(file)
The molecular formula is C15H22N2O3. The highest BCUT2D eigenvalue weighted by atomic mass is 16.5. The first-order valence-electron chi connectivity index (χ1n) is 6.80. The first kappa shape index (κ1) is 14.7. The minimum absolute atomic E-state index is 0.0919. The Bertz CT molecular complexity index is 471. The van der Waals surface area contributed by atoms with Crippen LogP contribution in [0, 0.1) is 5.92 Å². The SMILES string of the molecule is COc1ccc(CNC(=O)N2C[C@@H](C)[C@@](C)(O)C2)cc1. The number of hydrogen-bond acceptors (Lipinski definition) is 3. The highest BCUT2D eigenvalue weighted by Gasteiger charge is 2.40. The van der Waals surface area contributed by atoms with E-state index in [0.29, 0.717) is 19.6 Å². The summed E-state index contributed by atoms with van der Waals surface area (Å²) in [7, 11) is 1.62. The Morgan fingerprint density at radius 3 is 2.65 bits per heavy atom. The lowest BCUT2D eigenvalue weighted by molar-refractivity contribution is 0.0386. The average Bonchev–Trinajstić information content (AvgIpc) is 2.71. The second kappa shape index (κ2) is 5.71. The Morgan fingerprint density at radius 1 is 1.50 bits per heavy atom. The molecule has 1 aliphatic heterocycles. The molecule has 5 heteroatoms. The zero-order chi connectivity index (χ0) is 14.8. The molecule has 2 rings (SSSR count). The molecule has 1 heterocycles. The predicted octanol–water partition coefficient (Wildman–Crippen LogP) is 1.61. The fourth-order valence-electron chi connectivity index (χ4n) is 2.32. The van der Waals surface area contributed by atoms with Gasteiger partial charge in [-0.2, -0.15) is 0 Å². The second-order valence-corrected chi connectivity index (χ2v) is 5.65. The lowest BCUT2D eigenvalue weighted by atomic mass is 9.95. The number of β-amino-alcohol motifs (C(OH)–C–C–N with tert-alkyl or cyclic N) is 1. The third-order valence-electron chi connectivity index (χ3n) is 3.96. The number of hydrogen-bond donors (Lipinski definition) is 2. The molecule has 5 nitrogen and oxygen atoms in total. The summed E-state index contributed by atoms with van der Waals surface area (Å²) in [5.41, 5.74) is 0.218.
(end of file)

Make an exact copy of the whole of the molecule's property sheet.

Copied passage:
The molecular formula is C15H22N2O3. The highest BCUT2D eigenvalue weighted by atomic mass is 16.5. The first-order valence-electron chi connectivity index (χ1n) is 6.80. The first kappa shape index (κ1) is 14.7. The minimum absolute atomic E-state index is 0.0919. The Bertz CT molecular complexity index is 471. The van der Waals surface area contributed by atoms with Crippen LogP contribution in [0, 0.1) is 5.92 Å². The SMILES string of the molecule is COc1ccc(CNC(=O)N2C[C@@H](C)[C@@](C)(O)C2)cc1. The number of hydrogen-bond acceptors (Lipinski definition) is 3. The highest BCUT2D eigenvalue weighted by Gasteiger charge is 2.40. The van der Waals surface area contributed by atoms with E-state index in [0.29, 0.717) is 19.6 Å². The summed E-state index contributed by atoms with van der Waals surface area (Å²) in [7, 11) is 1.62. The Morgan fingerprint density at radius 3 is 2.65 bits per heavy atom. The lowest BCUT2D eigenvalue weighted by molar-refractivity contribution is 0.0386. The average Bonchev–Trinajstić information content (AvgIpc) is 2.71. The second kappa shape index (κ2) is 5.71. The Morgan fingerprint density at radius 1 is 1.50 bits per heavy atom. The molecule has 1 aliphatic heterocycles. The molecule has 5 heteroatoms. The zero-order chi connectivity index (χ0) is 14.8. The molecule has 2 rings (SSSR count). The molecule has 1 heterocycles. The predicted octanol–water partition coefficient (Wildman–Crippen LogP) is 1.61. The fourth-order valence-electron chi connectivity index (χ4n) is 2.32. The van der Waals surface area contributed by atoms with Gasteiger partial charge in [-0.2, -0.15) is 0 Å². The second-order valence-corrected chi connectivity index (χ2v) is 5.65. The lowest BCUT2D eigenvalue weighted by atomic mass is 9.95. The number of β-amino-alcohol motifs (C(OH)–C–C–N with tert-alkyl or cyclic N) is 1. The third-order valence-electron chi connectivity index (χ3n) is 3.96. The number of hydrogen-bond donors (Lipinski definition) is 2. The molecule has 5 nitrogen and oxygen atoms in total. The summed E-state index contributed by atoms with van der Waals surface area (Å²) in [5.41, 5.74) is 0.218.